ILLINOIS APPELLATE COURT FIFTH DISTRICT JUDGMENT AFFIRMED.
OPINION FILED JUNE 21, 1977.
THE PEOPLE OF THE STATE OF ILLINOIS, PLAINTIFF-APPELLEE,
YOLANDA MITCHELL, DEFENDANT-APPELLANT.
APPEAL from the Circuit Court of Montgomery County; the Hon.
PAUL M. HICKMAN, Judge, presiding.
MR. JUSTICE EBERSPACHER DELIVERED THE OPINION OF THE COURT:
Defendant, Yolanda Mitchell, was charged in the circuit court of Montgomery County with the offense of deceptive practices. Following a jury trial defendant was found guilty as charged and was sentenced to conditional discharge for a period of two years and was fined $500. From the judgment entered by the trial court, defendant brings this appeal.
On appeal defendant presents the following issues for review: whether the evidence was sufficient to support the verdict; whether the trial court erred in excluding certain evidence; whether the court erred in refusing an instruction tendered by defendant; and whether the fine was excessive.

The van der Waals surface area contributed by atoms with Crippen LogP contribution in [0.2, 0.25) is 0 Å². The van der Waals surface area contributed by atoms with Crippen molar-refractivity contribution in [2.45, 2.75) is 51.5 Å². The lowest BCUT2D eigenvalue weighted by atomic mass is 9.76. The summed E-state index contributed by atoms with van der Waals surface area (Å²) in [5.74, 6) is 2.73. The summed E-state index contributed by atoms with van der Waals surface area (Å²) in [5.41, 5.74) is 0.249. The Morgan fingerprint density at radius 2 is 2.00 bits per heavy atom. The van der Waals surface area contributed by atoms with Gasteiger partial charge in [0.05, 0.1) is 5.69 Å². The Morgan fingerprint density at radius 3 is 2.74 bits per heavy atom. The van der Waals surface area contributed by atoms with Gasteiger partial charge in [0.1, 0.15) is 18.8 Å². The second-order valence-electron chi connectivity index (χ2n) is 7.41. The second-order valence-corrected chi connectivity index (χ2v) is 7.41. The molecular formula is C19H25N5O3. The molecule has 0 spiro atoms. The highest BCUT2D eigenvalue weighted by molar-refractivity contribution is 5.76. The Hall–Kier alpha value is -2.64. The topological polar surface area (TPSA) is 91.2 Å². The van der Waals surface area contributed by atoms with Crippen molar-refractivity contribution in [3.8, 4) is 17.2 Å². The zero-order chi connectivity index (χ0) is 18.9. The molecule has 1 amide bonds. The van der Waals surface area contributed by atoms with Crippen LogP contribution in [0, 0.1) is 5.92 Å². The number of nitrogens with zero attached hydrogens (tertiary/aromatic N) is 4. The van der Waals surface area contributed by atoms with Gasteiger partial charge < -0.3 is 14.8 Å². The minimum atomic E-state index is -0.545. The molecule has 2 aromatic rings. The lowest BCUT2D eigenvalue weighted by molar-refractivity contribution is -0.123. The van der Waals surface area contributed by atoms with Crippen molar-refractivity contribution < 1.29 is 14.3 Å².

This case arose from a check drawn from defendant's bank account and signed by her which was made payable to Milnot Company in the amount of $78.15. The check was used to purchase a large quantity of ice cream for defendant's business. Verna Brakenhoff, a receptionist with Milnot, testified that on September 5, 1975, defendant signed the check in her presence and gave it to her and in return received possession of the ice cream. The witness stated that defendant did not tell her that there were insufficient funds to cover the check nor that the check should be held for a period before presenting it for payment. The check was dated September 5, 1975. Leon Green, the sales manager for Milnot, testified that he was not present during the September 5 sales transaction in question but that he learned that the check had been returned unpaid about a week to ten days thereafter. Green stated that he also had not been told on the date the check was issued that there were insufficient funds to cover the check nor that the check should be held for a period before presenting it for payment. On cross-examination by defendant, Green described his efforts to obtain payment from defendant leading eventually to a return of a portion of the ice cream purchased. Oliver Camillo, a vice-president of the First National Bank of Collinsville, next testified concerning defendant's bank records. Defendant's account was opened on August 2, 1975, with a deposit of $400 and an additional deposit of $120 was made on August 12, 1975. August 12, 1975, was the last date on which the bank records reflected a positive balance in the account. Evidence was presented showing that prior to September 5, 1975, 14 checks were returned, that defendant was sent six overdraft notices covering checks in excess of $600, and that no further deposits had been made after August 12, 1975. Camillo testified that the bank charged $2 for every check that was returned and that defendant's account was closed on November 14, 1975, when these charges totaled approximately $78.